My Fault (Man-erism: Thinking I Affect My Teams)
Years ago, I wrote a book (never published) about all of the habits of mine that my wife finds annoying. I contend that these are typical male habits. My wife says that they are specific to me. Love to hear your thoughts. I'm now posting these habits weekly on my blog. Please let me know if you agree with me or my wife.
The habit below is from the section Free Throws from the Line of Scrimmage
When I watch sports on TV, it drives my wife nuts. I follow several teams at both the professional and collegiate levels. However, the one I watch most is Auburn University. Like any sports fan, I gyrate around as if my movements will compel our running backs through the other team’s defense. Seeing this, my wife says, “You should just turn the thing off and read the score in the morning. Nothing you do will change the outcome.”
I thought her opinion would change if I could just introduce her to the spirit of it all. Her alma mater, Drew University, doesn’t have football or any other major sport. So, I decided to take her to her first college football game.
Auburn vs. Alabama.
Yes, I know. Taking someone to their first college game and having it be the Iron Bowl. It’s like taking someone who’s never been in an airplane and making their first ride a fighter jet.
It was 1999 and we’d been married only a few years. This game was Alabama’s fifth trip to Auburn, as the series had been played for many years in Birmingham. Auburn won the first four meetings in Auburn but lost that day. I knew the reason.
“It’s my fault. I shouldn’t have done it,” I said.
“What?” my wife asked.
“It’s my fault we lost. I shouldn’t have brought you.”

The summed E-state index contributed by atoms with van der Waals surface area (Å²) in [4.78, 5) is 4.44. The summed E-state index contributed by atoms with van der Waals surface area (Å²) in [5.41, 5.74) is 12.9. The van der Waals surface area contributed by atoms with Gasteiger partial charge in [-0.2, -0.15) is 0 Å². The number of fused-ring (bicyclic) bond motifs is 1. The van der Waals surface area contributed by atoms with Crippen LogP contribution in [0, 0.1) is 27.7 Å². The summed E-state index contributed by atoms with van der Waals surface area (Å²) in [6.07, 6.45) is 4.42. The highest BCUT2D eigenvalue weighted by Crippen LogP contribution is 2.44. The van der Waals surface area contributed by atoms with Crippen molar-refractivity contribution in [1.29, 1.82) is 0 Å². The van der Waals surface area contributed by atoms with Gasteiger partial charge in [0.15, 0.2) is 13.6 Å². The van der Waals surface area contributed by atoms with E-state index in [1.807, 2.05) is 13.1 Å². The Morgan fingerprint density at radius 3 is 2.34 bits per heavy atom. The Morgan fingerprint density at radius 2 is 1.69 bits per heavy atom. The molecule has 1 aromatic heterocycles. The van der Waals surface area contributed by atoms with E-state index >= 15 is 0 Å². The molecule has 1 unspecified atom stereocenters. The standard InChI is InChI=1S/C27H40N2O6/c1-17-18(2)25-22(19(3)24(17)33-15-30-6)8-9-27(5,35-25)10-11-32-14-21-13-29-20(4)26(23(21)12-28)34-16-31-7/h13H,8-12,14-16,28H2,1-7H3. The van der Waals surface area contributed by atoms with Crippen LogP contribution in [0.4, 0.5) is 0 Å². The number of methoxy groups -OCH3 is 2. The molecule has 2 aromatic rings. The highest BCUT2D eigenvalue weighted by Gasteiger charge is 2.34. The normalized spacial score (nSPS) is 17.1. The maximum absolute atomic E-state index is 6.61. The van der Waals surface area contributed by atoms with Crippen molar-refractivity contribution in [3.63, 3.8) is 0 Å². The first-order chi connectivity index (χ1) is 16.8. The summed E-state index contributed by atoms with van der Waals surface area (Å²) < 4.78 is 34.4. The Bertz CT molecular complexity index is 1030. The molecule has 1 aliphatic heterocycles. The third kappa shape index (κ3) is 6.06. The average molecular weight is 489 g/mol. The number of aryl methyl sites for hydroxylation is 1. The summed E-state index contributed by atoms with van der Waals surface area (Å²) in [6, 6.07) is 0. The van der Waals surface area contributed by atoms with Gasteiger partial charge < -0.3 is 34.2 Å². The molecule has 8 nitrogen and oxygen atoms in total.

Yes, I know saying that to my lovely wife makes me a jackass. Still, I vowed to never take her to another game.
This isn’t the only time my actions hurt my team. I also ended Auburn’s 15-game winning streak during the 2003-2004 seasons. How? Well, when we lived in Oregon, I did an e-mail column that I sent out to the Auburn faithful in the Northwest. I enjoyed writing it, but my wife hated it, saying this hobby of mine took up too much time. After a devastating loss to Georgia in 2003, I gave in to her and ended my column. The loss to Georgia was followed with wins over Alabama and Wisconsin. Clearly, it was my writing the column that contributed to the losses, so I didn’t write it the next season at all. The football team went 13-0.
Prior to the 2005 season, my wife came to me and said, “Honey, I’m sorry I made you end your column a couple of years ago.”
I was stunned, “What made you change your mind?”
“I read all the e-mails you got after you ended it. A lot of people really enjoyed it. I also went into the Sent file and read some of your stuff. It’s not bad.”
Ecstatic, I started anew with the 2005 opener against Georgia Tech.
No matter how much the offensive coordinator criticized his own game plan and play calling, I knew it was my fault. All that was left was for Auburn to confiscate my computer.
I have tried explaining this level of karma to my wife, but her response was that I’m nuts. Eventually, though, she tried reverse psychology. After one loss, my wife said, “You’re right. It was your fault. Maybe if you hadn’t watched the game, they would have won.”
I don’t even want to think about going there.
Postscript: The author also takes responsibility for ending the Atlanta Braves string of 14 straight Division titles, but it would take too long to explain why.